||Selihhot according to the custom of the of the Sephardic community with pizmonim (liturgical verse) by R. Moses ben Mordecai Zacuto and with Hattarat Nedarim printed with great care by Gad ben Isaac Foa. The title page as an attractive floral frame and there are woodcut tail-pieces at the end of the selihot prior to the pizmonim and at the end of the volume. The title page is dated “And from the wilderness they went to Mattanah מתנה (495 = 1735)” (Numbers 21:18). The selihot begin form Rosh Hodesh Elul, consistent with the Sephardic custom. The text of the selihot is in large vocalized letters. The pizmonim of R. Zacuto begin are from 51a through 66b. Next is Hattarat Nedarim.
R. Moses ben Mordecai Zacuto, (c. 1620–1697) was a renowned kabbalist and poet. Zacuto, who was born into a Portuguese Marrano family in Amsterdam, studied Jewish subjects under R. Saul Levi Morteira and also studied secular subjects. According to tradition, he later fasted 40 days "in order to forget the Latin language." He was a student in the bet midrash of Amsterdam and in his youth traveled to Poland to study in the yeshivot there. R. Zacuto was attracted by Kabbalah and refers in his letters to his teacher R. Elhanan, perhaps "Elhanan the kabbalist," who died in Vienna in 1651. He moved to Italy, remaining for some time in Verona. From 1645 he lived in Venice and served for a time as a preacher under R. Azariah Figo. Afterward, he became one of the rabbis of the city and a member of the Venetian yeshivah. Between 1649 and 1670 he was proofreader of many books printed in Venice, especially works on Kabbalah. He edited the Zohar Hadash in 1658, and also wrote many poems for celebrations and special occasions. Zacuto tried to acquire the manuscripts of the Safed kabbalists, especially those of R. Moses Cordovero and the different versions of the works of R. Hayyim Vital. He befriended the kabbalist R. Nathan Shapiro of Jerusalem and the old kabbalist R. Benjamin ha-Levi, who served as an emissary from Safed in Venice for two years (1658–59). In 1671 he was invited to serve as rabbi in Mantua, but he did not go until 1673, remaining there until his death. He enjoyed great authority as the chief of the contemporary Italian kabbalists and corresponded with kabbalists in many places. He never realized his desire to settle in Erez Israel.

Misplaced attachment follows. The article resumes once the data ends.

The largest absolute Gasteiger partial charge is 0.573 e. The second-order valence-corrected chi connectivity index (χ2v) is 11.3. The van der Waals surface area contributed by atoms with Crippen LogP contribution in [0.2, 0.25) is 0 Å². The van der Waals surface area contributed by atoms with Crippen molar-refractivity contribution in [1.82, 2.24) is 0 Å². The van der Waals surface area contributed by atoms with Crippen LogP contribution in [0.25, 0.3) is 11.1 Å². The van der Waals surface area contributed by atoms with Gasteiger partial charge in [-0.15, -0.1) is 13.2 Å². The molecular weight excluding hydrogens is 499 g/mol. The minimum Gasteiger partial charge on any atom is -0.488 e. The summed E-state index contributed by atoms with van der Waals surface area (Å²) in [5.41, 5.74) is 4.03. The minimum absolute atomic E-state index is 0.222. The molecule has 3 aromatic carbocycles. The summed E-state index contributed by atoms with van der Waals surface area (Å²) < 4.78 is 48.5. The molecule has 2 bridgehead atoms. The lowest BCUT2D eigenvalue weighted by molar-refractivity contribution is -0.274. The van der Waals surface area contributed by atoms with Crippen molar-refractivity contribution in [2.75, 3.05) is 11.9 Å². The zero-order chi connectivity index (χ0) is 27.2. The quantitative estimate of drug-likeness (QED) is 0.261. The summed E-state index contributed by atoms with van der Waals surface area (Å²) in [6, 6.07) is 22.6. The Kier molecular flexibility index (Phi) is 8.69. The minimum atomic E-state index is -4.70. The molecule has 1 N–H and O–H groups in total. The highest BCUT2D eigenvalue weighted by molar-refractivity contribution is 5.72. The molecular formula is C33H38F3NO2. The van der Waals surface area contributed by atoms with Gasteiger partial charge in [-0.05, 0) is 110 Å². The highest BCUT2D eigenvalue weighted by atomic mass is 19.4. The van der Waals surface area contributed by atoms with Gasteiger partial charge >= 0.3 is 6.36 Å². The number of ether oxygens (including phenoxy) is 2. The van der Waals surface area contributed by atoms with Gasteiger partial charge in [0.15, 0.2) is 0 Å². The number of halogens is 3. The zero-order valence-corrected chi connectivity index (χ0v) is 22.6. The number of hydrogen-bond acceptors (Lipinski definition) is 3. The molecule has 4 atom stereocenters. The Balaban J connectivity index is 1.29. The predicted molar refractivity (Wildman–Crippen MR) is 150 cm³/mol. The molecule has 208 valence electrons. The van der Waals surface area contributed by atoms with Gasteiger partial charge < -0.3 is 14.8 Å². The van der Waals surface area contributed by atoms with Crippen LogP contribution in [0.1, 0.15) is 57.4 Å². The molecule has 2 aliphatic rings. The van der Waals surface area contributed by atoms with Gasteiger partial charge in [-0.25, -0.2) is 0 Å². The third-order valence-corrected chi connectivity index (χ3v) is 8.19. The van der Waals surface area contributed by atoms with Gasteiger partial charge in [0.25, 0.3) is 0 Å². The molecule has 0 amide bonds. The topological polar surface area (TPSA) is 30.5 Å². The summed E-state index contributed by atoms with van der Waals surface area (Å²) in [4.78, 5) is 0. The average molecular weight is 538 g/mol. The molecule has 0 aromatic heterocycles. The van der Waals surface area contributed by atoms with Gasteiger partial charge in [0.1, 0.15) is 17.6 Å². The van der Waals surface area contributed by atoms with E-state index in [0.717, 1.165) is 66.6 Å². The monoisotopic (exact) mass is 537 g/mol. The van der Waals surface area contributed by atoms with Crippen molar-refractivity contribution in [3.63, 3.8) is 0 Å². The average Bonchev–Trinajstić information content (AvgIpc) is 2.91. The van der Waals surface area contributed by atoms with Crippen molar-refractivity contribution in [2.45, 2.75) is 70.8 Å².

R. Zacuto's published exoteric works include his commentary on the Mishnah, Kol ha-Re-Me-Z; he was known throughout his life as Re-Me-Z, from his initials (Rabbi Moses Zacuto). Part of the work was published in Amsterdam in 1719. R. H. J. D. Azulai (Hida), in his Shem ha-Gedolim, noted that the manuscript was twice as long as the printed edition. A collection of halakhic responsa was published in Venice in 1760. A commentary on the Palestinian Talmud is lost. His major activity, however, was in Kabbalah. R. Zacuto opposed the mingling of the kabbalistic system of R. Cordovero with that of R. Isaac Luria which was then current in some circles (Tishby, in Zion, 22 (1957), 30) and for this reason he criticized Solomon Rocca's Sefer Kavvanat Shelomo (Venice, 1670) even though he composed a poem honoring the author. He went over the entire corpus of R. Luria's and R. Vital's writings and added many annotations under the name Kol ha-Re-Me-Z or the abbreviation Ma-Za-La-N (Moshe Zakkut Li Nireh - "It seems to me, Moses Zacuto"). Many of them are collected in the books Mekom Binah and Sha'arei Binah of Isaac Sabba (Salonika, 1812–13) and they have partly also appeared in different editions of the works of R. Vital and R. Jacob Zemah. R. Zacuto wrote at least two commentaries on the Zohar. In the first, he continued Yode’ei Binah begun by his contemporary R. Joseph Hamiz (up to Zohar I, 39). Here, R. Zacuto used many commentaries from the school of R. Cordovero, the commentary Ketem Paz by R. Simeon Labi and the first commentary of R. Hayyim Vital. The printed part contains the commentary up to Zohar I, 147b (Venice, 1663). For unknown reasons it was never circulated. One copy is extant in the library of the bet din in London, but there exist complete manuscripts (e.g., British Museum, Ms. Add. 27.054–27.057). Mikdash ha-Shem, his second commentary on the Zohar, was written for the most part according to the Lurianic Kabbalah, and was published in abridged form in the Mikdash Melekh of Shalom Buzaglo. The complete commentary is found in the Oxford manuscripts Opp. 511, 512, 513, 515, 516, 517. Mezakkeh ha-Rabbim (Oxford, Bodleian Library, Ms. Opp. 120) though ascribed to him was not written by him. A long kabbalistic responsum to the rabbis of Cracow on the copying of Torah scrolls, tefillin, and mezuzot was published several times, in Mekom Binah, in Kiray Sefer by R. Menahem Meiri (pt. 2, 1881, 100–8; separately, Berdichev, 1890). R. Zacuto arranged tikkunim ("special prayers") for several religious ceremonies according to Kabbalah. These were often reprinted and had great influence, especially on the religious life in Italy. They include Sefer ha-Tikkunim (a tikkun for the eve of Shavuot and Hoshana Rabba; Venice, 1659), Mishmeret ha-Hodesh (ibid., 1660), Tikkun Shovavim (the initials of the first six sections of Exodus), i.e., a tikkun for fasts undertaken in expiation for nocturnal ejaculations (ibid., 1673), and Tikkun Hazot (ibid., 1704). All these were arranged under the influence of R. Benjamin ha-Levi and R. Nathan Shapiro. A major part of R. Zacuto's poetry is devoted to kabbalistic subjects, such as his poems in the book Hen Kol Hadash (Amsterdam, 1712), in Tofteh Arukh (a description of hell; Venice, 1715).